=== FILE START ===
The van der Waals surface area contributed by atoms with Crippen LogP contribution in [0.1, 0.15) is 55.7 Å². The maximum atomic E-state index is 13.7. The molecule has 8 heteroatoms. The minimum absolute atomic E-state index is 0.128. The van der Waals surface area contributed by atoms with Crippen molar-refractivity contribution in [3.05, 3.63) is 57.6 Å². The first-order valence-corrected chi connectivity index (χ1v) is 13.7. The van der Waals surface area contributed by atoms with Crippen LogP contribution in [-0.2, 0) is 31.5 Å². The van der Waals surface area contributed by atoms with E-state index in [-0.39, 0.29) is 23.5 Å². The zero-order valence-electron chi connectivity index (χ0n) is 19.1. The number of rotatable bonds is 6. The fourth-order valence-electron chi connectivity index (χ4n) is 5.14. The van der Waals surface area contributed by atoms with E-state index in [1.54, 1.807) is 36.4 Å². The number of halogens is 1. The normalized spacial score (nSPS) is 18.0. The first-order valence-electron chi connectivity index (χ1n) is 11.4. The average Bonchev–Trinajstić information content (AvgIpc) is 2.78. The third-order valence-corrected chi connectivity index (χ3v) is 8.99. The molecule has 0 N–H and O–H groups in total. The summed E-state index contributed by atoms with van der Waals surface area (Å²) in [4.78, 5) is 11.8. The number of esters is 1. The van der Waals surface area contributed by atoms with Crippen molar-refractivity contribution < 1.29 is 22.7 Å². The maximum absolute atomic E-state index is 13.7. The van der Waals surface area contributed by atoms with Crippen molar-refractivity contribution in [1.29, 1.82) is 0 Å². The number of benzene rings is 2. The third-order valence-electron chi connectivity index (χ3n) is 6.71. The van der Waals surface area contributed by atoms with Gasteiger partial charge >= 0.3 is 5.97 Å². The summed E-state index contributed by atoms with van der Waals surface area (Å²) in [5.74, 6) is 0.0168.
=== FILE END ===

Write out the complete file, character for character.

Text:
The van der Waals surface area contributed by atoms with Crippen LogP contribution in [0.1, 0.15) is 55.7 Å². The maximum atomic E-state index is 13.7. The molecule has 8 heteroatoms. The minimum absolute atomic E-state index is 0.128. The van der Waals surface area contributed by atoms with Crippen molar-refractivity contribution in [3.05, 3.63) is 57.6 Å². The first-order valence-corrected chi connectivity index (χ1v) is 13.7. The van der Waals surface area contributed by atoms with Crippen LogP contribution in [-0.2, 0) is 31.5 Å². The van der Waals surface area contributed by atoms with E-state index in [-0.39, 0.29) is 23.5 Å². The zero-order valence-electron chi connectivity index (χ0n) is 19.1. The number of rotatable bonds is 6. The fourth-order valence-electron chi connectivity index (χ4n) is 5.14. The van der Waals surface area contributed by atoms with E-state index in [1.54, 1.807) is 36.4 Å². The number of halogens is 1. The normalized spacial score (nSPS) is 18.0. The first-order valence-electron chi connectivity index (χ1n) is 11.4. The average Bonchev–Trinajstić information content (AvgIpc) is 2.78. The third-order valence-corrected chi connectivity index (χ3v) is 8.99. The molecule has 0 N–H and O–H groups in total. The summed E-state index contributed by atoms with van der Waals surface area (Å²) in [4.78, 5) is 11.8. The number of esters is 1. The van der Waals surface area contributed by atoms with Crippen molar-refractivity contribution < 1.29 is 22.7 Å². The maximum absolute atomic E-state index is 13.7. The van der Waals surface area contributed by atoms with Crippen molar-refractivity contribution in [1.29, 1.82) is 0 Å². The number of benzene rings is 2. The third-order valence-electron chi connectivity index (χ3n) is 6.71. The van der Waals surface area contributed by atoms with Gasteiger partial charge >= 0.3 is 5.97 Å². The summed E-state index contributed by atoms with van der Waals surface area (Å²) in [5.74, 6) is 0.0168.